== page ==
FMCG firms limit production to just essential goods3 min read . Updated: 12 May 2021, 12:08 AM IST
- With the pandemic still raging, consumers will likely shun discretionary purchases such as ice creams, laundry detergents and beauty products
India’s fast-moving consumer goods firms are sharpening their focus on stocking high-selling essential items and in large packs while ensuring an unbroken supply chain as the second wave of the pandemic restricts mobility and dampens consumer appetite for discretionary products.
“Last year, covid taught us the hidden cost of complexity and the beauty of simplicity. So, last year itself, we reduced our stock-keeping units (SKUs) by 26% without any decline in revenues, which has helped us," Saugata Gupta, managing director and chief executive officer Marico Ltd, said in an interview. “This year, we’ve ensured we do only 90% of our portfolio very well, which is the essentials part of it, and anything which is discretionary, we are not focusing (on it)," he added. Discretionary products for Marico include male grooming and skincare.
Gupta said male grooming and hairstyling is linked to people venturing outside and, given the current situation, their inventory has taken a back seat.
“As a result, within our existing brands, obviously there’s a focus driving the larger pack sizes, ensuring first to fulfil the larger pack sizes than the smaller pack sizes because that has better productivity," he said.
With the pandemic still raging, consumers will likely shun discretionary purchases such as ice creams, laundry detergents and beauty products and, instead, stock up on staples, healthcare brands, packaged snacks and cleaning products, according to companies.
Mayank Shah, senior category head at Parle Products, said that various on-ground restrictions have also led to companies sending only high-selling and fast-moving packs into the market.
This means newer launches and slow-moving items could remain off the shelf for some time. This has led to a limited assortment in stores, he said. “In old days, the salesman would go and retail the product and take the order. Today, the retailer tells you what all needs to be sent to them, and we just fulfil or service the demand. New or slow-moving products don’t go. Typically, only a few fast-moving items and SKUs are sold because of the lack of bandwidth in terms of time, manpower, investment. So there’s an impact," he said.
Gujarat Cooperative Milk Marketing Federation (GCMMF), which sells a vast range of dairy products under the Amul brand, is also focusing on relevant SKUs. “We are reducing the production of some stock-keeping units while increasing the same for some others because of the market demand," said R.S. Sodhi, managing director of GCMMF.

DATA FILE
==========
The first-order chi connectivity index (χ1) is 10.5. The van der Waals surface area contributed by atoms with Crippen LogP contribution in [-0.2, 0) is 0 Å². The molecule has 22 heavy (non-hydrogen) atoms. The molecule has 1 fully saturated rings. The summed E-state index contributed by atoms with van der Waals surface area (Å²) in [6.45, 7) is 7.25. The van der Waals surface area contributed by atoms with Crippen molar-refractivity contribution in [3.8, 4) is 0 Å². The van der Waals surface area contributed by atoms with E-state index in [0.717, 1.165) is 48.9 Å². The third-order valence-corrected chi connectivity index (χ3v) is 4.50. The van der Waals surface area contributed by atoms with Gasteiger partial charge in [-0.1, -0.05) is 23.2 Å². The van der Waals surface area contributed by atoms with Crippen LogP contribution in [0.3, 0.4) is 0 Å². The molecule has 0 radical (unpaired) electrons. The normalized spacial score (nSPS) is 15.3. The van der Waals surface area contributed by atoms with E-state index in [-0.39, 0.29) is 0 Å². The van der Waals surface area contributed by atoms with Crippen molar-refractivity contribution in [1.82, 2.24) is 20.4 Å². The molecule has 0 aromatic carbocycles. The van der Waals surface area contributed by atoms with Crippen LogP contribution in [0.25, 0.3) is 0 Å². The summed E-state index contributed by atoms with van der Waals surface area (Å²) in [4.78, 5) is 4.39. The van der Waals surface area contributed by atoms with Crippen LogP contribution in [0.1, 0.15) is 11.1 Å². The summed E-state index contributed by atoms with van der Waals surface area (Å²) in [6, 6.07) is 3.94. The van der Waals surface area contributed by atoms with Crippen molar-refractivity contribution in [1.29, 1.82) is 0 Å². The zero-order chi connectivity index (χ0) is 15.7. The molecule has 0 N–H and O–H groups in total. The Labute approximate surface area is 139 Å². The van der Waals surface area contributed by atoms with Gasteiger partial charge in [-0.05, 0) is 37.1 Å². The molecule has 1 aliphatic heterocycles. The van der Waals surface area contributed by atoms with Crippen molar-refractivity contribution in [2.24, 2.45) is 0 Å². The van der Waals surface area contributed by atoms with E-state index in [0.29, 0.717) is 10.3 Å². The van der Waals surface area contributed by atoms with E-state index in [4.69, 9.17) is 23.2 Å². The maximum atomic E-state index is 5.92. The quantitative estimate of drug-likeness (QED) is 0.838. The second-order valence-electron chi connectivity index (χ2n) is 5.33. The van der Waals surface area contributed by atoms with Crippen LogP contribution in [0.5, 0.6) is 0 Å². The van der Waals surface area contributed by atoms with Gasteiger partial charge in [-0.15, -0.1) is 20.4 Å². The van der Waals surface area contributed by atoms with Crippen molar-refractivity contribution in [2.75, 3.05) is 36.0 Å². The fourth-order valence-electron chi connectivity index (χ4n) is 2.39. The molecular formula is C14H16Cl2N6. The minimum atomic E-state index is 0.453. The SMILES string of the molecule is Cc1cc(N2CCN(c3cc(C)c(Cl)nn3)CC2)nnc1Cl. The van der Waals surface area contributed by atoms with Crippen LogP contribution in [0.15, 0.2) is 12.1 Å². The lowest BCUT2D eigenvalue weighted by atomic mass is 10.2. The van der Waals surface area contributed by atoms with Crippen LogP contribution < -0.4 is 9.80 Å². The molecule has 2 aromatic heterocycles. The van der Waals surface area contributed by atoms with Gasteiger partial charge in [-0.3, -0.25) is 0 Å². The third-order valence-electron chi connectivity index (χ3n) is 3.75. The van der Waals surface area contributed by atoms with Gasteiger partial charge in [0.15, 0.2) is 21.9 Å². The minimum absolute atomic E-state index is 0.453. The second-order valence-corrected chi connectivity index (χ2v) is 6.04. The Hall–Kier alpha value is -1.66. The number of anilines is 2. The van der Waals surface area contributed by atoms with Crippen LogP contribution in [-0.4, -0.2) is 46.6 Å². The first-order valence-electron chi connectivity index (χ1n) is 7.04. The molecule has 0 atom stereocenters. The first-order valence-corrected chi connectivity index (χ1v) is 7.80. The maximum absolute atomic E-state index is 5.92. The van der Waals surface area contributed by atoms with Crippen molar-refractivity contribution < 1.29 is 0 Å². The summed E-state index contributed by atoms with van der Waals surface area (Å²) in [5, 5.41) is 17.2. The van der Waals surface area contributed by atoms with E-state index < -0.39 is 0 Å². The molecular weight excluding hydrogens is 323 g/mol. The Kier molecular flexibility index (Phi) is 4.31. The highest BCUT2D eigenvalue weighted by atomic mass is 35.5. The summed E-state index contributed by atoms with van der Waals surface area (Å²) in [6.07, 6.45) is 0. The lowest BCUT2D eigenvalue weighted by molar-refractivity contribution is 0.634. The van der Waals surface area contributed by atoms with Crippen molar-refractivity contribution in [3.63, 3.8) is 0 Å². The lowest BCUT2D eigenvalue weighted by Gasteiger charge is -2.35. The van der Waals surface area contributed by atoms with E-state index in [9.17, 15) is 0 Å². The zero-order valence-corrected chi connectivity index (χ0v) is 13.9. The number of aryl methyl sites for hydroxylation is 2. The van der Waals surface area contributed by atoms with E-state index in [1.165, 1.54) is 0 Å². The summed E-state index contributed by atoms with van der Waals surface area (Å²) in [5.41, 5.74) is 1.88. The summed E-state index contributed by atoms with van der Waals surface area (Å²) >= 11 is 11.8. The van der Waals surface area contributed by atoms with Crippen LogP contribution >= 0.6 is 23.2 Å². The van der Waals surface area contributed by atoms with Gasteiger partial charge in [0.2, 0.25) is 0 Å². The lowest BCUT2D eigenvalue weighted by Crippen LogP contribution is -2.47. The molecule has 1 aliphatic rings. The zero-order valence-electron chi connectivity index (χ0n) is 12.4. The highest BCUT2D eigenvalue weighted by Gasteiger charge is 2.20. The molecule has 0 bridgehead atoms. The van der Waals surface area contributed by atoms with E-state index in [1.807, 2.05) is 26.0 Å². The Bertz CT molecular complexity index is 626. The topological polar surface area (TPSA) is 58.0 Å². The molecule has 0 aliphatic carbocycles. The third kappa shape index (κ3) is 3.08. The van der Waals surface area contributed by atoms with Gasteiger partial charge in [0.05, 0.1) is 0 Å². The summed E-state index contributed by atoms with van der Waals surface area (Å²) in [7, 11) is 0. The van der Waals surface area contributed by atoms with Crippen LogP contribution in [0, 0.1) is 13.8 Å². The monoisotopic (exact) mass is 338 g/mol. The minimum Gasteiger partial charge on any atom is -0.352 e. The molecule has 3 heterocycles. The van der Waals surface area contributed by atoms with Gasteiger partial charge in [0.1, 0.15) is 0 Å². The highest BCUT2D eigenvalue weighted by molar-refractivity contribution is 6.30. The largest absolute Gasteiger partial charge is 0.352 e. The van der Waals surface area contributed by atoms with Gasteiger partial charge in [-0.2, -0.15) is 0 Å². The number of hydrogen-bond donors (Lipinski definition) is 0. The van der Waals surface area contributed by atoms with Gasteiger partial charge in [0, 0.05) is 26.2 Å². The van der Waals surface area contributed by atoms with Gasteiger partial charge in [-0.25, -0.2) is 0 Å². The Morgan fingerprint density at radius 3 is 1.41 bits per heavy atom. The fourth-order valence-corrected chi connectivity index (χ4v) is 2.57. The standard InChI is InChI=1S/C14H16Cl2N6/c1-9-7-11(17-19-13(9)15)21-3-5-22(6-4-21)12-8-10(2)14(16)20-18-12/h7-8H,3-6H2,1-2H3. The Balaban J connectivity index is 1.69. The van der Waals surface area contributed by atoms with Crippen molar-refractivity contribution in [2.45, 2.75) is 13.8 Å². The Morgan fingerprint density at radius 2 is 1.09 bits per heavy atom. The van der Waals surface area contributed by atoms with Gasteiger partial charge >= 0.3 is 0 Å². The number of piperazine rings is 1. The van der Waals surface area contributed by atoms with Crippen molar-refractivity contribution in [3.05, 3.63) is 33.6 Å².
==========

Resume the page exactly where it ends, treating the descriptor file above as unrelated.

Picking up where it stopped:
However, in the case of Amul, the company is seeing a better offtake of smaller packs. Consumers, said Sodhi, are spending the bare minimum and are largely buying essentials amid a surge in covid infections. “They are buying smaller packs; sales of 1-2kg packs are down," he said.
While Amul’s plants are working mostly to capacity, it is facing some disruptions on the ground because of a manpower shortage.
For Amul, sales of ice cream and products sold through the hospitality and restaurant industry, such as sliced cheese and cream and beverages have declined in May. Meanwhile, its packaged milk sales have risen sharply. “We are also making more of milk-based commodities such as milk powder and white butter as milk procurement has been strong," Sodhi said. In 2019-20, the consolidated revenue of Amul branded products exceeded ₹52,000 crore, according to GCMMF.
In a recent report, market researcher Nielsen said now is the right time for companies to cull non-performing brands or variants. In India, categories such as carbonated soft drinks, chocolates, biscuits, shampoos and sanitary napkins have the highest number of low-selling or underperforming SKUs, Nielsen said. Roughly 77% of SKUs in the carbonated soft drinks category contribute to less than 2% of overall category sales. Among categories such as sanitary napkins, 76% of variants are underperforming, while for chocolates, it is at 75%. “The case for assortment rationalization is extremely strong. A recent NielsenIQ study showed that an average of 1,059 SKUs are launched monthly in India, with only 10% of those items getting sufficient distribution to survive," the researcher said.
Dabur India Ltd expects demand for its discretionary products to stay tepid in the near term. “Our factories continue to operate on a relatively normal basis. Going forward, we anticipate that there may be an impact on the discretionary product portfolio as people are staying home and outdoor activity is restricted. However, our healthcare portfolio, especially the immunity building Ayurvedic products, is already witnessing an uptick in the second part of April and should make up for any loss in the discretionary product business," chief executive officer Mohit Malhotra said in post-earnings call with investors on Friday.
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